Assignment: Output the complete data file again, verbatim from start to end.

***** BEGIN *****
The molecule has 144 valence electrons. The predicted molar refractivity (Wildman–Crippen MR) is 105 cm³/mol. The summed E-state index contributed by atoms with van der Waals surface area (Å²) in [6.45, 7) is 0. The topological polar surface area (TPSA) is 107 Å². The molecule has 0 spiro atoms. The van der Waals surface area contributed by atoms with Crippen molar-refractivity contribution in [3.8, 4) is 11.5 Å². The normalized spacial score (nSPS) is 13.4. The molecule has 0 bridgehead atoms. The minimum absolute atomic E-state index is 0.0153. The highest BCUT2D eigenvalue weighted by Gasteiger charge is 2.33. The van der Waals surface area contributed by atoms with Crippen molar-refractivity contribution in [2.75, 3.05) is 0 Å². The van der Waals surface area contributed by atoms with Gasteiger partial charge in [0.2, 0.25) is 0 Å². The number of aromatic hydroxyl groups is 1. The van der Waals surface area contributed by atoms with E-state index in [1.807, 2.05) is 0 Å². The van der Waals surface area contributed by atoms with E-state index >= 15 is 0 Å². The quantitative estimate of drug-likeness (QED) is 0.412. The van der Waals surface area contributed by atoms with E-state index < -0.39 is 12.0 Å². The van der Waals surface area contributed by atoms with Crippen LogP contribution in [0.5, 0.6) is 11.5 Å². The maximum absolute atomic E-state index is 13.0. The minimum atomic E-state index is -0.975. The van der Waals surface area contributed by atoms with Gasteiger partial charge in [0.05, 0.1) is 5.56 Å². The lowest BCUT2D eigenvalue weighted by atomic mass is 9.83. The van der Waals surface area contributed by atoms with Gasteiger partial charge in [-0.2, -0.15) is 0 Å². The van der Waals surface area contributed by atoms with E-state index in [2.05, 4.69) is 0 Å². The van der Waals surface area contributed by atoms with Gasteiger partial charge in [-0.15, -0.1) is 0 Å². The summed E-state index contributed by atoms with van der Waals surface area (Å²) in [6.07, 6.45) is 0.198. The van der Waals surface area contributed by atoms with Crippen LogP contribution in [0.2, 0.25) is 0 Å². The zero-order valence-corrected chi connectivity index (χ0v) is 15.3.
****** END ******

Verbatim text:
The molecule has 144 valence electrons. The predicted molar refractivity (Wildman–Crippen MR) is 105 cm³/mol. The summed E-state index contributed by atoms with van der Waals surface area (Å²) in [6.45, 7) is 0. The topological polar surface area (TPSA) is 107 Å². The molecule has 0 spiro atoms. The van der Waals surface area contributed by atoms with Crippen molar-refractivity contribution in [3.8, 4) is 11.5 Å². The normalized spacial score (nSPS) is 13.4. The molecule has 0 bridgehead atoms. The minimum absolute atomic E-state index is 0.0153. The highest BCUT2D eigenvalue weighted by Gasteiger charge is 2.33. The van der Waals surface area contributed by atoms with Crippen molar-refractivity contribution in [2.75, 3.05) is 0 Å². The van der Waals surface area contributed by atoms with Gasteiger partial charge in [0.2, 0.25) is 0 Å². The number of aromatic hydroxyl groups is 1. The van der Waals surface area contributed by atoms with E-state index in [1.807, 2.05) is 0 Å². The van der Waals surface area contributed by atoms with E-state index >= 15 is 0 Å². The quantitative estimate of drug-likeness (QED) is 0.412. The van der Waals surface area contributed by atoms with E-state index < -0.39 is 12.0 Å². The van der Waals surface area contributed by atoms with Crippen LogP contribution in [0.5, 0.6) is 11.5 Å². The maximum absolute atomic E-state index is 13.0. The minimum atomic E-state index is -0.975. The van der Waals surface area contributed by atoms with Gasteiger partial charge in [0.05, 0.1) is 5.56 Å². The lowest BCUT2D eigenvalue weighted by atomic mass is 9.83. The van der Waals surface area contributed by atoms with Gasteiger partial charge in [-0.2, -0.15) is 0 Å². The van der Waals surface area contributed by atoms with E-state index in [2.05, 4.69) is 0 Å². The van der Waals surface area contributed by atoms with Gasteiger partial charge in [-0.15, -0.1) is 0 Å². The summed E-state index contributed by atoms with van der Waals surface area (Å²) in [6.07, 6.45) is 0.198. The van der Waals surface area contributed by atoms with Crippen LogP contribution in [0.2, 0.25) is 0 Å². The zero-order valence-corrected chi connectivity index (χ0v) is 15.3.